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Creation and fall

Junior composer Caleb Bantum discusses influences behind new classical composition

Elliot Bailey, A&E Editor
Originally published April 6, 2015

Junior Caleb Bantum is currently writing a tone poem dealing with the folly of characters involved in a theistic creation story. Bantum is receiving guidance and mentorship from the Merriman Family Young Composers Workshop. The piece will be performed by a small ensemble in the lobby of Benaroya Hall before an event there on the evening of June 1.

He sat his cello down next to him on the bench after school. It was one of the first warm days of the year, and as we talked through the concepts of his new musical composition, a creation myth told in sound, new daisies reached upward, unknowing yet unequivocally sure of their course, from the school lawn.

“I’ve always kind of hated classical music,” junior Caleb Bantum said, rifling through his backpack for a bag of pretzels he hadn’t eaten at lunch. “But I’ve always kind of liked it as well.”

Stravinsky, Shostakovich and Wagner were always the composers that most interested him, not Bach or Mozart. He’s always preferred those that he saw as “the boundary pushers.”

Boundaries hold a certain significance for Bantum. They’ve led him to the Merriman Family Young Composers Workshop, a competitive entrance 12-week program from the Seattle Symphony through which Bantum and nine other underage composers are currently producing and meeting up to receive guidance.

Boundaries also led him to the premise of his current project, a tone poem exploring the idea of divine creation through a secular lens.

“I’ve always been the kind of guy who wasn’t happy with accepting things just because,” he said. He fished a pretzel out of the Ziploc bag on his lap. “I’ve always wanted to be able to, not so much understand more, but be able to experience more.

“I started looking into all these different kinds of things. My parents are Christian and I grew up in a Christian kind of background, but I was not really happy with that. It feels really — what’s the word — incomplete. It doesn’t answer all the questions.” He tossed a pretzel back and chewed it over. “Not that I’m ever going to find the answers to those questions,” he said.

And Bantum isn’t trying to explain something so big to himself with his music. That’s not what he means to do.

“The Creator isn’t the point,” he said. “I would almost go so far as to say the Creator’s not really a character.”

God in Bantum’s piece instead becomes “the backdrop from which this story springs out.”

The focal point is humanity and its fixation on an idea, a Creator whose influence on them is the greatest measure of his presence.

As the piece develops, the story of the people evolves, and the listener follows their trajectory from creation to fall.

“They’re trying to become their own God,” Bantum said. “The ambitions of the characters and their confidence in their own self, in their own kind of values and ideas, it gives them too much power and they use that power to hurt themselves.”

Bantum used illustrations and annotated sheet music such as this during his writing process. He used them as a bridge between his ideas and the sounds he attempts to portray them with. “I guess I could say, like, I feel what certain sounds mean. I g…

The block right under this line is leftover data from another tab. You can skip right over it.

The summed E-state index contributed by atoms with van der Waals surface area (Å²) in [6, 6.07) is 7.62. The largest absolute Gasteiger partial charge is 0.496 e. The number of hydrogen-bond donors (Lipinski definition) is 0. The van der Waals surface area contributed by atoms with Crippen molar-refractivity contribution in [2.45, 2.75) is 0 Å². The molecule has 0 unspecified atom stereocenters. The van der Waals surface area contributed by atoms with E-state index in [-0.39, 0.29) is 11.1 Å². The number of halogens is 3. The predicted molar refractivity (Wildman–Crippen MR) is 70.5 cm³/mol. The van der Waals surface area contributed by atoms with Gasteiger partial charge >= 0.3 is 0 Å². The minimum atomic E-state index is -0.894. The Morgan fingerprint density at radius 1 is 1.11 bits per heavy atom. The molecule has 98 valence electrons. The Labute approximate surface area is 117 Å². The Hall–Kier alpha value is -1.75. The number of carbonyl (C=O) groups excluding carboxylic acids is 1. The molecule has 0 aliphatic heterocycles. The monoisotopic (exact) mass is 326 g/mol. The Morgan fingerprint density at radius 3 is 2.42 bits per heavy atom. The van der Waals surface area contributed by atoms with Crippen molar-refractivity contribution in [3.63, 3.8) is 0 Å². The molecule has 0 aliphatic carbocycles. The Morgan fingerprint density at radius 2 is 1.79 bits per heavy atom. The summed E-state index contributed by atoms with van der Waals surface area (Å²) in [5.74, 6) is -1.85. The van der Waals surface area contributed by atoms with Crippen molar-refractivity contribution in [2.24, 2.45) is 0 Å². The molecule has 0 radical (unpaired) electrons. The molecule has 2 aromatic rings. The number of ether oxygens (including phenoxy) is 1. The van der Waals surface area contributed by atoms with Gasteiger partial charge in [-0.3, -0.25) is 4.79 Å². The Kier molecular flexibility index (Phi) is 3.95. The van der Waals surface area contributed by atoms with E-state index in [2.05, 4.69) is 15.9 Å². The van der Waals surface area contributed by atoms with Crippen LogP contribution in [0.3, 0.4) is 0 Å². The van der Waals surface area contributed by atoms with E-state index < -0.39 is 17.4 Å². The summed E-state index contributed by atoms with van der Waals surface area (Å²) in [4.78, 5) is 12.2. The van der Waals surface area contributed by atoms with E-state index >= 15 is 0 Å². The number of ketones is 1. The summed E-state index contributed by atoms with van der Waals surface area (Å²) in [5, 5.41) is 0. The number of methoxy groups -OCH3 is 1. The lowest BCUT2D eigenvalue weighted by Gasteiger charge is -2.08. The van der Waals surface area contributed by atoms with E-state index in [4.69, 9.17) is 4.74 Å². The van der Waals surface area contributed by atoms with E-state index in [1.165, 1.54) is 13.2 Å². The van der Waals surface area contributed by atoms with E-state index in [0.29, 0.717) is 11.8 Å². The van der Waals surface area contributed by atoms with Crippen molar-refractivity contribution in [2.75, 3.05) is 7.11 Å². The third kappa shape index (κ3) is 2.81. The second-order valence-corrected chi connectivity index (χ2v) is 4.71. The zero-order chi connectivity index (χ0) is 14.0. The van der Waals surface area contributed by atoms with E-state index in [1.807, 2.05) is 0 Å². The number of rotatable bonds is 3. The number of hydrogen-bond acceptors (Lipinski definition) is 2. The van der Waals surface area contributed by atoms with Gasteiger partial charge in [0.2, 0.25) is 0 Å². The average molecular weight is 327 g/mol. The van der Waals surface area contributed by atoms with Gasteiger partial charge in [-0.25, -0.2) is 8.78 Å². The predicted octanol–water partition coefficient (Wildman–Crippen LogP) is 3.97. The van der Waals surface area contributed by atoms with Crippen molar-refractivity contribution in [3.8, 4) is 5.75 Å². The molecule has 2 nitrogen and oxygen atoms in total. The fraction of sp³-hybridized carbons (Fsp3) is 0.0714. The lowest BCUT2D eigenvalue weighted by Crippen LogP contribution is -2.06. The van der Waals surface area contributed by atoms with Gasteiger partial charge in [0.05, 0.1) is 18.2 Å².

Bantum used illustrations and annotated sheet music such as this during his writing process. He used them as a bridge between his ideas and the sounds he attempts to portray them with. “I guess I could say, like, I feel what certain sounds mean. I get a feeling from a certain idea and I try to recreate that feeling with like a kind of musical idea or sound,” Bantum said.

This sort of adhesion, being kidnapped at the marketplace of ideas or believing implacably, is not something unfamiliar to Bantum.

“The words I never like to hear people say are ‘only.’ ‘This is the only thing that’s possible,’ ‘our God is the only God,’ ‘science is the only thing that can solve our problems.’ That’s immediately a turnoff for me,” Bantum said. “The main thing for me is I just want people to try to be understanding, not see their ideas as perfect.

“Kind of like what I was saying before, a lot of thought sometimes can become so hard and like stone that you start to become blinded by what you believe, and that’s kind of what happened to me in eighth grade.

I was kind of — what’s the word?” Bantum said. He scuffed his hands together and squinted at the sun. “I don’t know, basically I was a communist.”

It’s something that’s past, something Bantum has recanted, but at one point it was his patent truth.

“I’m starting to realize how absurd I was,” he said. “Well I’ve known for a long time how absurd I was in the eighth grade. After that I started to realize that I need to be more careful about that kind of stuff.”

“Not that radical ideas are stupid. It’s just that sometimes they interpret things a little…” Bantum looked around the school lawn for the right words. “Like, I know for me at least, I wasn’t seeing the whole picture.”

This enthrallment was much like that of the humans in Bantum’s piece. So easily carried away, having outstripped everything they know, they look up for the first time from their chase at the heel of conviction, and see just how fixated they had become.

“Now, I try to be more careful about thoughts,” Bantum said.

He looked out over the lawn, watching bees and spring create this year’s world all over again. All the cars in the loading zone had left for home and the daisies, in their egoism, continued reaching upward in the direction of sequoias, not knowing at what point they would have to stop.

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Creation and fall